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Undocumented Immigrants Who Are Victims Of Mass Shootings Pursue Special Visa

MARY LOUISE KELLY, HOST:

When a gunman opened fire at a country music festival in Las Vegas almost two years ago, undocumented immigrants were in the crowd. Now, some of them are pursuing a special visa designed to protect crime victims who agreed to cooperate with law enforcement. Mallory Falk from member station KERA explains survivors of this month's mass shooting in El Paso may be eligible for that same visa.

MALLORY FALK, BYLINE: Marta was working at the Route 91 music festival in Las Vegas when shots rang out. She raced to find shelter.

MARTA: (Speaking Spanish).

FALK: She says she tripped over people who were dead or wounded, and that people were running into each other desperate to find an exit. Marta asked that we not use her last name because she's in the country unlawfully. After the shooting, she became depressed and sought help at a counseling center. That's when she learned about something called a U visa. It would allow her to live and work here legally and eventually apply for a green card.

MARTA: (Speaking Spanish).

FALK: She says, "In the midst of all the sadness and anguish, this was something positive to work toward." Congress created the U visa in 2000 to help crime victims feel safe coming forward to assist law enforcement.

PAMELA MUÑOZ: It gives people the opportunity to have a voice where otherwise they would be afraid to use that voice due to possible retaliation or deportation.

FALK: Pamela Muñoz is an immigration attorney in El Paso. In this border city, she figured there were some immigrants and Mexican nationals who were shopping at the crowded Walmart when a mass shooter opened fire. In fact, police say the Hispanic community was the target.

MUÑOZ: That makes it that much more important for people who were affected by this particular tragedy to be able to speak up and help law enforcement seek justice.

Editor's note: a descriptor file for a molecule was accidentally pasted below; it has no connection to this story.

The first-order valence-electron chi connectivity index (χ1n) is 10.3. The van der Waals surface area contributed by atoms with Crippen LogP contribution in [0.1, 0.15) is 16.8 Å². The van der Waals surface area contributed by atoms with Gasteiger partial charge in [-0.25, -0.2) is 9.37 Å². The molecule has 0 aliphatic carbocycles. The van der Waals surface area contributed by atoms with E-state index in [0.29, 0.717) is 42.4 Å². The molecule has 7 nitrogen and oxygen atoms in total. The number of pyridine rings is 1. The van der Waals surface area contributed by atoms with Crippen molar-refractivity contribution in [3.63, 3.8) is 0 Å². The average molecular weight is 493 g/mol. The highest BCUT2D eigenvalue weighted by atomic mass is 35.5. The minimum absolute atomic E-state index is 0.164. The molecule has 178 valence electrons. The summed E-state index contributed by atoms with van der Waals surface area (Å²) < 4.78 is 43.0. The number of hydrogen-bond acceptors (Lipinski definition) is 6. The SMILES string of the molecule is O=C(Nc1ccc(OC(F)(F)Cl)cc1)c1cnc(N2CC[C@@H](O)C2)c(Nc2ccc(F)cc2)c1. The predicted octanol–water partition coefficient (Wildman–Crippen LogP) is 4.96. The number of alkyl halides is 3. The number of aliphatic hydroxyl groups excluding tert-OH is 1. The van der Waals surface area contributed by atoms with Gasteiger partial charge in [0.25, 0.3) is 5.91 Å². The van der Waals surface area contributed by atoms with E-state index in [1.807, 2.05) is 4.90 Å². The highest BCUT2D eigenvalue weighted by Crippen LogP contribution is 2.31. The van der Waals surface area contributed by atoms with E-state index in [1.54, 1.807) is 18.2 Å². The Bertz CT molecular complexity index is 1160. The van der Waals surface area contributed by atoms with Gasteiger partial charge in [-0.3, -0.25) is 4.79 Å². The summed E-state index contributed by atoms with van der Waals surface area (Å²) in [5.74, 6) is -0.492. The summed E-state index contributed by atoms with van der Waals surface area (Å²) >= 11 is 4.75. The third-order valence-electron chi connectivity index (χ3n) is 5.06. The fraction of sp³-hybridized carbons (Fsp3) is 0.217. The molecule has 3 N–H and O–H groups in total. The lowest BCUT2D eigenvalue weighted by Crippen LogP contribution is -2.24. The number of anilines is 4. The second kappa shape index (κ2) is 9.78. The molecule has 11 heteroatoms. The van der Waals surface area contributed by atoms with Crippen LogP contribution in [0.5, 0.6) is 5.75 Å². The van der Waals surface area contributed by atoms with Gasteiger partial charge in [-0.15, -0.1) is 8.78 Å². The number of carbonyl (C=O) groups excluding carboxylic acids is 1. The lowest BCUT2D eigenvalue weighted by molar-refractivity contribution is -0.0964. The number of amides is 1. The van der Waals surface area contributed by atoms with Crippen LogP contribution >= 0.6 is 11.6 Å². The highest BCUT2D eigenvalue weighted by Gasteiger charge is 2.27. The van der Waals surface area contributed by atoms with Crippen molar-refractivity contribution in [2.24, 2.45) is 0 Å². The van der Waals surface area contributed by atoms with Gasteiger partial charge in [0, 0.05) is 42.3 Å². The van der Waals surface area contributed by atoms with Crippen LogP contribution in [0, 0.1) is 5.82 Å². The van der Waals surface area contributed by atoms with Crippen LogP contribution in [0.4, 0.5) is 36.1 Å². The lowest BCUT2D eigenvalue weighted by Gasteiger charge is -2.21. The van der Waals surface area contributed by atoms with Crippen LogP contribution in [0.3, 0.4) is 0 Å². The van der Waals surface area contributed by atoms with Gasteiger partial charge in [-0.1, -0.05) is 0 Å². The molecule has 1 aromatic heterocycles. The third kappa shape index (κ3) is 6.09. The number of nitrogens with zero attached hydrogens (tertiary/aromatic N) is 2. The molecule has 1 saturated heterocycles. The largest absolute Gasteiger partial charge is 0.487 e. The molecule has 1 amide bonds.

FALK: Las Americas Immigrant Advocacy Center, an El Paso nonprofit, has offered to help mass shooting victims apply for U visas. To qualify, victims must have suffered physically or mentally, and they must have helped law enforcement investigate the crime. But it's up to individual police departments or prosecutors to sign off.

In Las Vegas, dozens of shooting survivors asked the sheriff to certify their applications. After months of waiting for a response, some started to get nervous. A nonprofit called Make The Road Nevada stepped in.

LEO MURRIETA: We helped them build a campaign that uplifted their stories, allowed them to tell it for the first time and then demanded law enforcement listen to them - take a meeting - and then move forward on their case.

FALK: That's Leo Murrieta, who directs the nonprofit. He says the sheriff agreed to a meeting eight months after the shooting, and survivors began receiving certifications, survivors like Marta.

MARTA: (Speaking Spanish).

FALK: But she's still waiting to find out if she'll receive a visa from U.S. Citizenship and Immigration Services - and dealing with ongoing trauma.

MARTA: (Speaking Spanish).

FALK: For a long time, she says, even the sound of the refrigerator startled her. When the motor came on, it reminded her of gunfire. And she worries she could be deported before her visa is approved. Only 10,000 U visas are issued each year, and that's led to a backlog - more than 140,000 pending applications as of March. For NPR News, I'm Mallory Falk in El Paso.

KELLY: And that story was reported in collaboration with Luis Melgar and the Guns & America reporting project. Transcript provided by NPR, Copyright NPR.


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